I can be a hypocrite of the worst sort.
Whenever I hear my children belittling each other or, worse, themselves, I am quick to instruct. I tell them to never forget that they are God’s design. That they are His masterpiece. And that when they talk badly about each other or themselves they are calling God a liar, telling him that He made a mistake when He created them, and tearing down God’s beautiful work.
And yet, I often talk as if God made one big mistake when He appointed me as their momma. I set expectations for myself that are impossible to meet and then I berate myself at the end of the day for not meeting them.
I didn't realize how much this had become a pattern until a night, not long ago, when Matt became angry with me. He does not get angry with me very often. He usually has infinite patience with my crazy but that night I saw frustration in his face and heard it in his voice.
“Would you allow anyone to talk about your best friend like that? How about your daughter?” he asked me, clearly irritated with me.
Someone asked me recently what God has been teaching me lately and I didn’t have to think too hard or too long about this. Shortly after Matt’s challenging question we were listening to a masterful preacher’s sermon. He stated that most Christians believe IN Jesus but precious few actually believe HIM. He asked us to pray and ask Jesus what promise of His we were having a hard time believing. I knew right away: that I am a good enough mom for my children.
The story of how my children came into our family leaves little doubt that they were placed with us by God. When they found themselves in need of a family, God chose Matt and me to raise them. I know that from the depths of my heart.
And because I am so deeply conscious of this I take the responsibility very seriously. I did not grow up in a Christian home; raising children God’s way is something with which I’m not familiar. So I read parenting books and blogs, I pray daily for wisdom, I ask Matt to help me find my blind spots. I am doing the best I can possibly do to be a good mom and I know that…in my head.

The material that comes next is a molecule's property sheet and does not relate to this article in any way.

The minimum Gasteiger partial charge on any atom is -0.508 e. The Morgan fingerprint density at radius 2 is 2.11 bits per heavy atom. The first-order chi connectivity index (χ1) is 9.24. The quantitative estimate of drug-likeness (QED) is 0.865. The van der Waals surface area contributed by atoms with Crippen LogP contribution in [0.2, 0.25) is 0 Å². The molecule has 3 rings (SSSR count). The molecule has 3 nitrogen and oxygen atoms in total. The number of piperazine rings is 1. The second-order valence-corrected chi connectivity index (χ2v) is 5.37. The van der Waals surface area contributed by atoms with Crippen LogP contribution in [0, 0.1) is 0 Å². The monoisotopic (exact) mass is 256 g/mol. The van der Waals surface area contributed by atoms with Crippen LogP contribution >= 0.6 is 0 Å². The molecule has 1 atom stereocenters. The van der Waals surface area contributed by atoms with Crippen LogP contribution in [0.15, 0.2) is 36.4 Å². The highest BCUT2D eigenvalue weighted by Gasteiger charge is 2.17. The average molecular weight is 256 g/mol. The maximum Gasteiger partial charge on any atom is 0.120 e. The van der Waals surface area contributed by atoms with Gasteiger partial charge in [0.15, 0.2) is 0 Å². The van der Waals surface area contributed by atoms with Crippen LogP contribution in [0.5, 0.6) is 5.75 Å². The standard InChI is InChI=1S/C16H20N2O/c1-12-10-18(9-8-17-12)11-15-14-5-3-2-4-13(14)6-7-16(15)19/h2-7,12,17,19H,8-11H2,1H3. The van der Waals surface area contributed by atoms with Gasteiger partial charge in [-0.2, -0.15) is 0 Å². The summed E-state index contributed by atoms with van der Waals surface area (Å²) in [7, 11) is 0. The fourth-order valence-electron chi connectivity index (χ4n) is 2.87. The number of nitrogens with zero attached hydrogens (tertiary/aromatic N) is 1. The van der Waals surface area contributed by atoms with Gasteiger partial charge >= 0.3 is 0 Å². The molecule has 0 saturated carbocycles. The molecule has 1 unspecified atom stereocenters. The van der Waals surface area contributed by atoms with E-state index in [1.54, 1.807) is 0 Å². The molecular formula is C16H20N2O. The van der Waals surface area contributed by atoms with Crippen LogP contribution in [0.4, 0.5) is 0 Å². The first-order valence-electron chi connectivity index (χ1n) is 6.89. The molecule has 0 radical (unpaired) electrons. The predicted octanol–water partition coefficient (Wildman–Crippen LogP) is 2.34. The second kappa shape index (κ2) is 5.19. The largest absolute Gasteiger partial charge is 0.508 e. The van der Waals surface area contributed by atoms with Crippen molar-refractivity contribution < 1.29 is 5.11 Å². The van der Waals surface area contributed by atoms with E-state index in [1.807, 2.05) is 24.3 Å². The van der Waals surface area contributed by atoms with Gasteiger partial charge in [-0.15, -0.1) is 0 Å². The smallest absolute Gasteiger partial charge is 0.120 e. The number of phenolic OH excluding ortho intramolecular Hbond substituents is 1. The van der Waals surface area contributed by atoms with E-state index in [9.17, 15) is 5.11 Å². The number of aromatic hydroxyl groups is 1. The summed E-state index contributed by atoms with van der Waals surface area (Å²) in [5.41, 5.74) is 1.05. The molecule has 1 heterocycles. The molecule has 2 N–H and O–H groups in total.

But my heart has a hard time believing it, especially when I have a hard day and feel like I've blown it as a mom. Then my doubt and insecurity manifest themselves in ramblings about my shortcomings and questions about my ability to parent well.
Which is what I was doing, out loud, the night Matt lost his patience with me. I guess I was going on and on about what I had not done right as a mom that day and wondering, out loud, if these children would not have been better off with a different woman. And then Matt raised his voice and shut me up.
So, the afternoon of the sermon I prayed for the faith to believe Jesus’ promise that I am the right mom for my kids. That He does not make mistakes. He talked to me about grace and reminded me that grace is hardest when it is self-administered.
God is more interested in my obedience than in my skills. He has made this clear in many areas of my life in which He has asked me to serve when I felt less than equipped.
Mothering is one of them.
None of us are perfect mothers and I think that is by design. Knowing that I have to rely on Him for the wisdom, strength, and skills that I need keeps me sensitive to His promptings and His guidance.
This is true.
But...I’m learning that there is a great difference between being realistic about my limitations and my need for His help, and focusing so much on my shortcomings that I forget that He has chosen me to parent my kiddos. The One who made me, who knows all my virtues and my flaws better than I know them myself, thinks enough of me and trusts me enough to place these two treasures in my care.
And still often I don’t offer myself the same grace I would offer any of my other mom friends to be…well, flawed mommas in need of Christ.
The night of the tirade Matt had had enough of hearing me talk about how I blew it that day. He asked me to tell him some of the things I had done well as a mom instead.
I was quiet and he was sad.
He told me that what he sees is a woman who loves her children, who works hard at raising them well, and who has much to offer them and teach them. And that God sees me that way as well. It is not by accident that those children are mine and I am theirs.
Extending myself grace can be a struggle, especially on the days when parenting seems the hardest, but with Jesus' help, I'm working on seeing my efforts with the same love-filled eyes with which He sees them.